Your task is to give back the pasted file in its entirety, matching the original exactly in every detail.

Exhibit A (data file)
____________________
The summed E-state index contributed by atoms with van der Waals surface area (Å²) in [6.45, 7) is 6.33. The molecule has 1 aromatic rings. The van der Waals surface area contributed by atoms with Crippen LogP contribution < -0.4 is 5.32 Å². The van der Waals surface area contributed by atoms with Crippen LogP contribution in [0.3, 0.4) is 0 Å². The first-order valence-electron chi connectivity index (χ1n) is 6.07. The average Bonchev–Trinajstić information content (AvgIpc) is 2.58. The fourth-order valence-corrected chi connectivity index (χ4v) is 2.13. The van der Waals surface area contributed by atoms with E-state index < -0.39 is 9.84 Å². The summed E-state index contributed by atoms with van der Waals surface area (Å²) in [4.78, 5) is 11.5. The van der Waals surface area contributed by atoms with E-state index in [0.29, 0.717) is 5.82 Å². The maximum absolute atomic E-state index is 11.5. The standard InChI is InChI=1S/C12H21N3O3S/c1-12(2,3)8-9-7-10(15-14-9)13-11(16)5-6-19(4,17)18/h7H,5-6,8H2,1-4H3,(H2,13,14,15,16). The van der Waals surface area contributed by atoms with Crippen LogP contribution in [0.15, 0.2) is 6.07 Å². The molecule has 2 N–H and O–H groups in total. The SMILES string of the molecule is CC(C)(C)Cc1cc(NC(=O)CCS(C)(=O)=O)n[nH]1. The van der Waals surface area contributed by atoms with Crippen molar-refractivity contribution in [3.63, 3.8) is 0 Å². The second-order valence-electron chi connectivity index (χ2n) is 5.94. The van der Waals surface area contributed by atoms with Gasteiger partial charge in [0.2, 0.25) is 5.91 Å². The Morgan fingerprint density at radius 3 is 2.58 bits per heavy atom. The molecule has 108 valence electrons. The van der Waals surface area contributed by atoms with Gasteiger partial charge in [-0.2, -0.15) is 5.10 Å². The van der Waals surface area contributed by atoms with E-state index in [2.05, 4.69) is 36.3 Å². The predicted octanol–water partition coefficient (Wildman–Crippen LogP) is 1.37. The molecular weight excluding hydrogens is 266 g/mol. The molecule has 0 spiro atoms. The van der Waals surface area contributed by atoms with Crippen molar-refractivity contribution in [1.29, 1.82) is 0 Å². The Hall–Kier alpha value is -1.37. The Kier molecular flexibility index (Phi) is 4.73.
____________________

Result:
The summed E-state index contributed by atoms with van der Waals surface area (Å²) in [6.45, 7) is 6.33. The molecule has 1 aromatic rings. The van der Waals surface area contributed by atoms with Crippen LogP contribution < -0.4 is 5.32 Å². The van der Waals surface area contributed by atoms with Crippen LogP contribution in [0.3, 0.4) is 0 Å². The first-order valence-electron chi connectivity index (χ1n) is 6.07. The average Bonchev–Trinajstić information content (AvgIpc) is 2.58. The fourth-order valence-corrected chi connectivity index (χ4v) is 2.13. The van der Waals surface area contributed by atoms with E-state index < -0.39 is 9.84 Å². The summed E-state index contributed by atoms with van der Waals surface area (Å²) in [4.78, 5) is 11.5. The van der Waals surface area contributed by atoms with E-state index in [0.29, 0.717) is 5.82 Å². The maximum absolute atomic E-state index is 11.5. The standard InChI is InChI=1S/C12H21N3O3S/c1-12(2,3)8-9-7-10(15-14-9)13-11(16)5-6-19(4,17)18/h7H,5-6,8H2,1-4H3,(H2,13,14,15,16). The van der Waals surface area contributed by atoms with Crippen LogP contribution in [0.15, 0.2) is 6.07 Å². The molecule has 2 N–H and O–H groups in total. The SMILES string of the molecule is CC(C)(C)Cc1cc(NC(=O)CCS(C)(=O)=O)n[nH]1. The van der Waals surface area contributed by atoms with Crippen molar-refractivity contribution in [3.63, 3.8) is 0 Å². The second-order valence-electron chi connectivity index (χ2n) is 5.94. The van der Waals surface area contributed by atoms with Gasteiger partial charge in [0.2, 0.25) is 5.91 Å². The Morgan fingerprint density at radius 3 is 2.58 bits per heavy atom. The molecule has 108 valence electrons. The van der Waals surface area contributed by atoms with Gasteiger partial charge in [-0.2, -0.15) is 5.10 Å². The van der Waals surface area contributed by atoms with E-state index in [2.05, 4.69) is 36.3 Å². The predicted octanol–water partition coefficient (Wildman–Crippen LogP) is 1.37. The molecular weight excluding hydrogens is 266 g/mol. The molecule has 0 spiro atoms. The van der Waals surface area contributed by atoms with Crippen molar-refractivity contribution in [1.29, 1.82) is 0 Å². The Hall–Kier alpha value is -1.37. The Kier molecular flexibility index (Phi) is 4.73.